The advent of reliable general anesthesia in the 1960s completed the triad of optimal conditions for laryngeal surgery in the operating room: direct visualization with suspension, stillness of the patient, and bimanual manipulation of tissues by the surgeon. The advances came at the expense of cardiovascular morbidity produced largely by anesthetic agents, a dilemma we still face today. The addition and popularization of microscopic laryngeal examination by Scalco, Jako, Klein-sasser, and others brought new precision through magnification.24 Jako’s addition of microinstruments with dimensions more appropriate to small-volume laryngeal pathology also aided in this regard, and they have not been substantially modified since their introduction in the 1960s.5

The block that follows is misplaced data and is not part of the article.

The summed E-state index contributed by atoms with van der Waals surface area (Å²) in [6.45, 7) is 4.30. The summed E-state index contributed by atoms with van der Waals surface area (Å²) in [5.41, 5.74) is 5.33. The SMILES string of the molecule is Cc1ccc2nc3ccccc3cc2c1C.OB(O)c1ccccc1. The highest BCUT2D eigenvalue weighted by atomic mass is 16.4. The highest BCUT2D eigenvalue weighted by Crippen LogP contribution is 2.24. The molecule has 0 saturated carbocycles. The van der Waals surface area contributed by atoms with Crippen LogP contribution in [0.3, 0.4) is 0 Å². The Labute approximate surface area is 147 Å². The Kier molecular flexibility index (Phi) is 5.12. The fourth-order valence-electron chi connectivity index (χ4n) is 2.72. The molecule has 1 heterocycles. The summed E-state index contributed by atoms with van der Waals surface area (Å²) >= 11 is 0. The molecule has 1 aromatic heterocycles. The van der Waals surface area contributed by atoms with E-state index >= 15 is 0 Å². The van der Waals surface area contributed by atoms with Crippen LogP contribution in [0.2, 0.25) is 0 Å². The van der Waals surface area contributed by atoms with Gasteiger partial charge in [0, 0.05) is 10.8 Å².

Despite the advantages of performing laryngeal surgery in the operating room, technological advances have also allowed better laryngeal visualization in the office setting. During the early 1970s, the advent of flexible fiberoptic technology and the reliable delivery of topical anesthetics such as lidocaine made awake examinations of the larynx, pharynx, trachea, and esophagus possible. Convenience, low cost, reasonable color, image veracity, and the breadth of applications soon influenced the practice of otolaryngologists, gastroenterologists, pulmonologists, and others. Rigid endoscopy of the larynx using angled telescopes transformed the field of laryngeal endoscopy in the office by allowing the consistent application of stroboscopic light. The color resolution and image resolution achieved with rigid endoscopes in the office were clearly superior to flexible fiberoptic technology, but the distance from the targeted lesion had limits; the endoscope could be angled in only so close to the larynx, limited by the tongue base.